The systematic planning, measurement, and control of the combination of personnel, materials, and machines with the objective of producing a product that will satisfy the quality and profitability of the enterprise.
Print-free zones or areas in a bar code that are used to separate the bars and spaces from any surrounding graphics or text.
In printing, the alignment of two or more images when printed sequentially on top of each other.
The printing length of a plate cylinder (circumference of the printing surface), determined by one revolution of the plate cylinder gear.
A measure of sharpness in a digital image expressed as dots, pixels, or lines per inch.
Printing on the underside of a transparent film.
Red, green, and blue are the primary additive colors which are the backbone of computer color display monitors.
Fluid ink printed on a substrate using a Meyer rod applicator. Also known as bardown.
The minimal set of graphic elements placed in the live image areas and used to monitor the production run process.
An optical device that uses a laser beam to “read” the encoded data in a bar code by optically detecting the bars and spaces.
The angle of the rows of dots in a halftone.
Either a measure of the number of colors that can be displayed on a monitor, such as 8-bit  or 16-bit [63,536]; or the number of horizontal and vertical lines on a raster display.
Step and Repeat
Positioning and exposing multiple complete images on film in preparation for platemaking.
The double-faced adhesive-coated material used for mounting elastomeric printing plates to the plate cylinder.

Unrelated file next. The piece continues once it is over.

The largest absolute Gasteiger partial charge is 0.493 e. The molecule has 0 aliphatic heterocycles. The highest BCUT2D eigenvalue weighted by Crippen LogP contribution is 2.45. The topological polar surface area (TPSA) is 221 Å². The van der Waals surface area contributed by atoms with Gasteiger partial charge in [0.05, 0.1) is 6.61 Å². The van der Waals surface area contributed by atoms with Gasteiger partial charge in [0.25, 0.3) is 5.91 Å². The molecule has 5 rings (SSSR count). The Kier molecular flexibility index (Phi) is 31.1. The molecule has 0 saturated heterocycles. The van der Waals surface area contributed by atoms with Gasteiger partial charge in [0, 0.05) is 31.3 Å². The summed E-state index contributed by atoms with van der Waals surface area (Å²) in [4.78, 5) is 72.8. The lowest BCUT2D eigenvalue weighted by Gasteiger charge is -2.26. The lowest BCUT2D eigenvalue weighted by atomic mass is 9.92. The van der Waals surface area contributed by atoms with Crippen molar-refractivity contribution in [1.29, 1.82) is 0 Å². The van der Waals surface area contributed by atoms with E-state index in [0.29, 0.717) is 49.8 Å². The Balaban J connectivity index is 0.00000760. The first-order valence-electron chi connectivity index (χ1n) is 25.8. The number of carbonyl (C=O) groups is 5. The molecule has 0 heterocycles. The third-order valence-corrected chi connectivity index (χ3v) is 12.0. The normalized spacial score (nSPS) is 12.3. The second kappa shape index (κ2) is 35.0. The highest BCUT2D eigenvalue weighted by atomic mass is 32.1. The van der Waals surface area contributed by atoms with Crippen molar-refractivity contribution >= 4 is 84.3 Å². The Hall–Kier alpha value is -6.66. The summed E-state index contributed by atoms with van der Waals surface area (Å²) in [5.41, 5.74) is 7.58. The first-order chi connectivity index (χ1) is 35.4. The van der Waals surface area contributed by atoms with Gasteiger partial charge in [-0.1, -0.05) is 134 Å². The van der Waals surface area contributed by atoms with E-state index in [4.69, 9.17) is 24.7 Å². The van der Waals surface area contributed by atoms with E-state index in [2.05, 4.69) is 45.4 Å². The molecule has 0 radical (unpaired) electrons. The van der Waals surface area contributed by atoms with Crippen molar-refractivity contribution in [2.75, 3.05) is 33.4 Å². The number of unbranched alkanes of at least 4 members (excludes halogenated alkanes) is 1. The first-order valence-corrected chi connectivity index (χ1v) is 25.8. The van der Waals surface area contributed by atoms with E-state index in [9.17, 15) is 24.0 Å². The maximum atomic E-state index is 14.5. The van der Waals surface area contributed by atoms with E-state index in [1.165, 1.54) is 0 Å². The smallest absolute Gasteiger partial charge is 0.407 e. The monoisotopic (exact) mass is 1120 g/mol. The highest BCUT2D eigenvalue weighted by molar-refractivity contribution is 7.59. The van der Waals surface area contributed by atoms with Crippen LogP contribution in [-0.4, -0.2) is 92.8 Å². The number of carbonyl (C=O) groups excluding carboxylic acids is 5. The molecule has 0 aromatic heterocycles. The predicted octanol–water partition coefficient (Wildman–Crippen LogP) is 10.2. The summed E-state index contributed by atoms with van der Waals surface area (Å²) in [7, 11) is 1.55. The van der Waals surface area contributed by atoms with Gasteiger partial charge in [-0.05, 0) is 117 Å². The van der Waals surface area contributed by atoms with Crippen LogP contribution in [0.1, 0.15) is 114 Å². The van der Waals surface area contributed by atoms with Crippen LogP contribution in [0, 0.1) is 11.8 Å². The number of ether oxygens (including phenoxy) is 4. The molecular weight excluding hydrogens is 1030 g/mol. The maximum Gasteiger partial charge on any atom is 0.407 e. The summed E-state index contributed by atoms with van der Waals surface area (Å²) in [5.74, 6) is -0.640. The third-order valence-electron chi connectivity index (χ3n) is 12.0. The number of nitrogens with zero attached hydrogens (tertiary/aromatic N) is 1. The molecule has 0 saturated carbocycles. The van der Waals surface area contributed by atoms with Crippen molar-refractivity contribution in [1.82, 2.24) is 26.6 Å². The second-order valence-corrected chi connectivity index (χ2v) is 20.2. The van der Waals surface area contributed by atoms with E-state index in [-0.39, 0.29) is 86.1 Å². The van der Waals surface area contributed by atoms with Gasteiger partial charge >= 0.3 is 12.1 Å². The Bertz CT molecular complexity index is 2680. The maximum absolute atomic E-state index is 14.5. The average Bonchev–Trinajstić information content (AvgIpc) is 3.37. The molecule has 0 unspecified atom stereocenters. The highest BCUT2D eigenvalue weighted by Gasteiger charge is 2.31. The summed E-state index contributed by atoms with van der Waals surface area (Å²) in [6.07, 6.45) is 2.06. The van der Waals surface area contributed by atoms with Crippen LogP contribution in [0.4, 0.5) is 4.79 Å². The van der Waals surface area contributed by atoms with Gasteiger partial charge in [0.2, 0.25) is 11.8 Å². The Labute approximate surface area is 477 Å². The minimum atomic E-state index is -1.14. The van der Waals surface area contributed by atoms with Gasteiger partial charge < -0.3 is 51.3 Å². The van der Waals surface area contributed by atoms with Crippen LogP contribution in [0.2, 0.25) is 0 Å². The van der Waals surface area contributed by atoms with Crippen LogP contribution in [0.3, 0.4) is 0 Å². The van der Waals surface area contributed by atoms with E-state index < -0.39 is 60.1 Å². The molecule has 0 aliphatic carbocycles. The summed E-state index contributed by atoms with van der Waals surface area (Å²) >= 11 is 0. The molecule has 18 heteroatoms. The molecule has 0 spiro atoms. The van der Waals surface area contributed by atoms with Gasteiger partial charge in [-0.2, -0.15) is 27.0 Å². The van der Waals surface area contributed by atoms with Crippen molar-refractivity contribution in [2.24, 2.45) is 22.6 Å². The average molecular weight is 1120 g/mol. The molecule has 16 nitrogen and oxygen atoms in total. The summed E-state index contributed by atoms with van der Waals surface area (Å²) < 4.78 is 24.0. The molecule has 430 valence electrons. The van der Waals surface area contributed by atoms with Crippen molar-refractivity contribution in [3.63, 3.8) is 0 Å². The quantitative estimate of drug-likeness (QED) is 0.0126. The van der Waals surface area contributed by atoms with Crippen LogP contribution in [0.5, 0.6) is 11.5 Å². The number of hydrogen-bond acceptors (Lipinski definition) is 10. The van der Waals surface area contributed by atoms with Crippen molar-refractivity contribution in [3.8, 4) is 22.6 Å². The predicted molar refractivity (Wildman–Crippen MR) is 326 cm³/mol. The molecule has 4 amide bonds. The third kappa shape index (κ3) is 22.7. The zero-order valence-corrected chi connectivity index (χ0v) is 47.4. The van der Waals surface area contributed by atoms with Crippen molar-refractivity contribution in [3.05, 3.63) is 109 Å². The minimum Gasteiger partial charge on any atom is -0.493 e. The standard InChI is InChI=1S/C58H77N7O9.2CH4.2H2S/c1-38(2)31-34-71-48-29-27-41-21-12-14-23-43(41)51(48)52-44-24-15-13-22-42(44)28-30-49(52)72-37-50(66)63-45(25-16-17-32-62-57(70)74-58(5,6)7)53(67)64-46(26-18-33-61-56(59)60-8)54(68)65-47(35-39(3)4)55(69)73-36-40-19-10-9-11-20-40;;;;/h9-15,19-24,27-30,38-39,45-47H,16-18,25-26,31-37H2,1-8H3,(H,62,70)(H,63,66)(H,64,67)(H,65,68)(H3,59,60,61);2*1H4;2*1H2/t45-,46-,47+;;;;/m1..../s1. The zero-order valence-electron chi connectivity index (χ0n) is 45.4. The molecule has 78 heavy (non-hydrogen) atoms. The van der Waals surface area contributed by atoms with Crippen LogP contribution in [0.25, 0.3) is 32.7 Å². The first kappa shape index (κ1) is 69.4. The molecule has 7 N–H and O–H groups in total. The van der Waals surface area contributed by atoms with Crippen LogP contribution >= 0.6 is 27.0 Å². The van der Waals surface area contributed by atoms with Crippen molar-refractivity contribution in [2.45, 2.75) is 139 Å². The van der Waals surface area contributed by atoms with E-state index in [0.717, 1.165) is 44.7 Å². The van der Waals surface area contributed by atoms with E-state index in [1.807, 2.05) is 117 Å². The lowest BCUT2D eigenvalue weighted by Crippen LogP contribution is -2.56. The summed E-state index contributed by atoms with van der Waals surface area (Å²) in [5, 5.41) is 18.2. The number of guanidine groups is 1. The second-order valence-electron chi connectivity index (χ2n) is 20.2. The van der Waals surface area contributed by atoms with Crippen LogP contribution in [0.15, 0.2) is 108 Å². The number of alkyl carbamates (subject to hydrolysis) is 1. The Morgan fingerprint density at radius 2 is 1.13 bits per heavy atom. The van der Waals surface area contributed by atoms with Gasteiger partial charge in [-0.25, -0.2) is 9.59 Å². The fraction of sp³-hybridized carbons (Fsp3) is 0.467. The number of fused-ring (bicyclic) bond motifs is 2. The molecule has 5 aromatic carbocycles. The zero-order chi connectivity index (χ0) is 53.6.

The material which is printed upon i.e., film, paper, paperboard.
Conventional flexo printing resulting with a right-reading image on the top surface of the web. (See Reverse Print)
A rough pencil drawing of a concept for a finished piece of artwork to convey the positioning of relevant elements.
A means of making a given color appear lighter in value by printing it in a dot or line pattern of less than 100% coverage in any given area.
The overlapping of various colors in a design to prevent their separating and not touching as a result of registration variables during printing.
The process whereby a bar code is compressed in the height dimension beyond the allowable height and width specification.
Ultraviolet (UV) Curing
Conversion of a wet coating or printing ink film to a solid film by the use of ultraviolet light. U.P.C. (See Universal Product Code)
A line between two points. Vectors are created and displayed on the screen with drawing software. Vector drawings can be processed as a series of points and connections that are compact for a computer to store and manipulate.
A halftone image in which the background gradually fades away until it blend into the unprinted substrate or a solid print. Also called a “fade”.
A measure of a fluid’s resistance to flow which influences the amount printed.
The paper, foil, film, or other flexible material from a roll as it moves through the machine in the process of being formed or in the process of being converted, printed, etc.